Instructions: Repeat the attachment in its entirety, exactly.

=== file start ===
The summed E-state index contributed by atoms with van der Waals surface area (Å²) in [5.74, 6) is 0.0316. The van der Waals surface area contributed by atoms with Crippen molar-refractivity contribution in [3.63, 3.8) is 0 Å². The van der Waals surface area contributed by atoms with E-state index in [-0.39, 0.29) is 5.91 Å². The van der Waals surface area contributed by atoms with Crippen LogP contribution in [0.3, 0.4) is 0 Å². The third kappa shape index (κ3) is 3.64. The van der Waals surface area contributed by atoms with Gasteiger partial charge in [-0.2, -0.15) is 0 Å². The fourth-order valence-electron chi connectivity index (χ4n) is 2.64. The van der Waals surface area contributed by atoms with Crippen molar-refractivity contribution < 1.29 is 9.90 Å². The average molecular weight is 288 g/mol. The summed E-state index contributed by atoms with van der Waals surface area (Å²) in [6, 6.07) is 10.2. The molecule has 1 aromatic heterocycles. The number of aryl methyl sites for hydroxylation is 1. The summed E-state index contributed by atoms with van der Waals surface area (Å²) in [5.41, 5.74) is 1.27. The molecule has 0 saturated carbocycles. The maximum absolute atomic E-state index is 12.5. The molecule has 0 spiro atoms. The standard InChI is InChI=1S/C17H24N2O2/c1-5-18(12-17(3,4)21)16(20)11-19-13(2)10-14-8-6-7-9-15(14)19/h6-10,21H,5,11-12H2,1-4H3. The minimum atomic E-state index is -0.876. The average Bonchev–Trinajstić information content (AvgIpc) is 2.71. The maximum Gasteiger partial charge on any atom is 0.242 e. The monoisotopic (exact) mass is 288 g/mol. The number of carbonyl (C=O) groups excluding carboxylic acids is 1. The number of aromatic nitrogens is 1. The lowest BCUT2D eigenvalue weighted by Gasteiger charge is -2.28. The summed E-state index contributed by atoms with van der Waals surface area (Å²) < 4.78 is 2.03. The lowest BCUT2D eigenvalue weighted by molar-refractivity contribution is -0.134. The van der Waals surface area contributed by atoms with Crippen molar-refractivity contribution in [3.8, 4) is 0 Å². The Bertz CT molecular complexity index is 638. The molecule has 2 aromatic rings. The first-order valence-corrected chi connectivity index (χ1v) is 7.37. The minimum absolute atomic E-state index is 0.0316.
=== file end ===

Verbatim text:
The summed E-state index contributed by atoms with van der Waals surface area (Å²) in [5.74, 6) is 0.0316. The van der Waals surface area contributed by atoms with Crippen molar-refractivity contribution in [3.63, 3.8) is 0 Å². The van der Waals surface area contributed by atoms with E-state index in [-0.39, 0.29) is 5.91 Å². The van der Waals surface area contributed by atoms with Crippen LogP contribution in [0.3, 0.4) is 0 Å². The third kappa shape index (κ3) is 3.64. The van der Waals surface area contributed by atoms with Gasteiger partial charge in [-0.2, -0.15) is 0 Å². The fourth-order valence-electron chi connectivity index (χ4n) is 2.64. The van der Waals surface area contributed by atoms with Crippen molar-refractivity contribution < 1.29 is 9.90 Å². The average molecular weight is 288 g/mol. The summed E-state index contributed by atoms with van der Waals surface area (Å²) in [6, 6.07) is 10.2. The molecule has 1 aromatic heterocycles. The number of aryl methyl sites for hydroxylation is 1. The summed E-state index contributed by atoms with van der Waals surface area (Å²) in [5.41, 5.74) is 1.27. The molecule has 0 saturated carbocycles. The maximum absolute atomic E-state index is 12.5. The molecule has 0 spiro atoms. The standard InChI is InChI=1S/C17H24N2O2/c1-5-18(12-17(3,4)21)16(20)11-19-13(2)10-14-8-6-7-9-15(14)19/h6-10,21H,5,11-12H2,1-4H3. The minimum atomic E-state index is -0.876. The average Bonchev–Trinajstić information content (AvgIpc) is 2.71. The maximum Gasteiger partial charge on any atom is 0.242 e. The monoisotopic (exact) mass is 288 g/mol. The number of carbonyl (C=O) groups excluding carboxylic acids is 1. The number of aromatic nitrogens is 1. The lowest BCUT2D eigenvalue weighted by Gasteiger charge is -2.28. The summed E-state index contributed by atoms with van der Waals surface area (Å²) < 4.78 is 2.03. The lowest BCUT2D eigenvalue weighted by molar-refractivity contribution is -0.134. The van der Waals surface area contributed by atoms with Crippen molar-refractivity contribution in [3.8, 4) is 0 Å². The Bertz CT molecular complexity index is 638. The molecule has 2 aromatic rings. The first-order valence-corrected chi connectivity index (χ1v) is 7.37. The minimum absolute atomic E-state index is 0.0316.